Leaders gathering in Jamaica to take on tourism's challenges

Omar Perez

Caribbean tourism is back on track, with numbers on several islands matching or in some cases exceeding prepandemic levels.

But that doesn’t mean tourism officials aren’t watching out for the next potential crisis.

Natural disasters, financial and workforce issues, crime and political instability are just some of the issues that the Global Tourism Resilience and Crisis Management Centre plans to discuss when it convenes its inaugural conference in Jamaica Feb. 15 to 17. Attendees will assemble from all corners of the globe, with one goal in mind: improving the state of tourism, not just in the Caribbean but worldwide.

“We are all dependent on tourism for economic well-being because it’s a global industry,” said Kenneth Bryan, the Cayman Islands minister of tourism. “It operates in such a dynamic environment. There are so many interconnected sectors that are vulnerable to negative impacts.”

The three-day conference, to be held at the University of the West Indies Regional Headquarters in St. Andrew, will have 40 international speakers discussing a variety of subjects. While in-person attendance is limited to 200, the conference will be streamed online. Organizers hope the event will draw attendees not just from the tourism sector but also heads of government, academics and investors, among others. So far, representatives and attendees from countries including Jamaica, Grenada and Bahamas are scheduled to speak as are seven government representatives from African nations and others from Saudi Arabia and Jordan.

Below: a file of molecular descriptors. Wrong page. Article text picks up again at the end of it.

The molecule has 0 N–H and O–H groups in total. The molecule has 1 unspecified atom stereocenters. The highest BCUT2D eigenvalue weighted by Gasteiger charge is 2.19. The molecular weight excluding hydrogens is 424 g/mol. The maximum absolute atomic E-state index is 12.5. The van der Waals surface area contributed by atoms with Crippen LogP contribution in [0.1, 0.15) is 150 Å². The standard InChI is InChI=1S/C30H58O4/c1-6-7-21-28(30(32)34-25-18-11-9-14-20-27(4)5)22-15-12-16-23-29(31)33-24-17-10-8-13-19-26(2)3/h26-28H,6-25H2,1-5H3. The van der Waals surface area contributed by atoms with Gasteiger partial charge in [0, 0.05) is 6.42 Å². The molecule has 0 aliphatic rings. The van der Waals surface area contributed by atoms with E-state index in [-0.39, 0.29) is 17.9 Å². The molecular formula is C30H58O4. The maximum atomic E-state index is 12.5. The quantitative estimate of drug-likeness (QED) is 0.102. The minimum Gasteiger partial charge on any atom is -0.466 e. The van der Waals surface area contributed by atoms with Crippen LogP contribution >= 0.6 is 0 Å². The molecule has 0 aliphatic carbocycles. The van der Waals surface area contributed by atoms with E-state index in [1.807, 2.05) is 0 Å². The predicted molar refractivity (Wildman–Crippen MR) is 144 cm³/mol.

Job one: Restoring the workforce

The restoration of the tourism workforce figures to be at the top of the agenda for many attendees. When the pandemic struck, 72 million people lost their jobs in the tourism sector, and only 18% to 20% have returned, according to Edmund Bartlett, Jamaica’s tourism minister, who co-founded the organization in 2018 and serves as its co-chair.

Edmund Bartlett

“We need to know exactly why they haven’t come back,” he said.  “We need the missing links to an environment that is conducive to the highest level of productivity and production and stability, and we need to make that change so that the recovery is strong and powerful as to bring the workers around.”

According to Statista, the top three countries whose GDP relied the most on travel and tourism in the Caribbean in 2021 were Antigua and Barbuda (61%), Aruba (59.6%) and St. Lucia (48.6%).

“There’s a need for a convergence in the Caribbean because we are the most tourism-dependent area on Earth,” said Bartlett, explaining that the islands present a more powerful force for tourism when working together and acting as one.

The conference dates in line with a move to designate February 17 as Global Tourism Resilience Day, a move that tourism-minded groups including the Caribbean Hotel and Tourism Association have called on to become observed worldwide after hurricanes Ian and Fiona ravaged portions of the Caribbean.  In the past, Bartlett also proposed a Global Resilience Fund to help destinations deemed highly vulnerable to tourism disruptions and that don’t have the financial resources for preparation or recovery.

Visit www.gtrcmc.org for more information on the Global Tourism Resilience and Crisis Management Centre.

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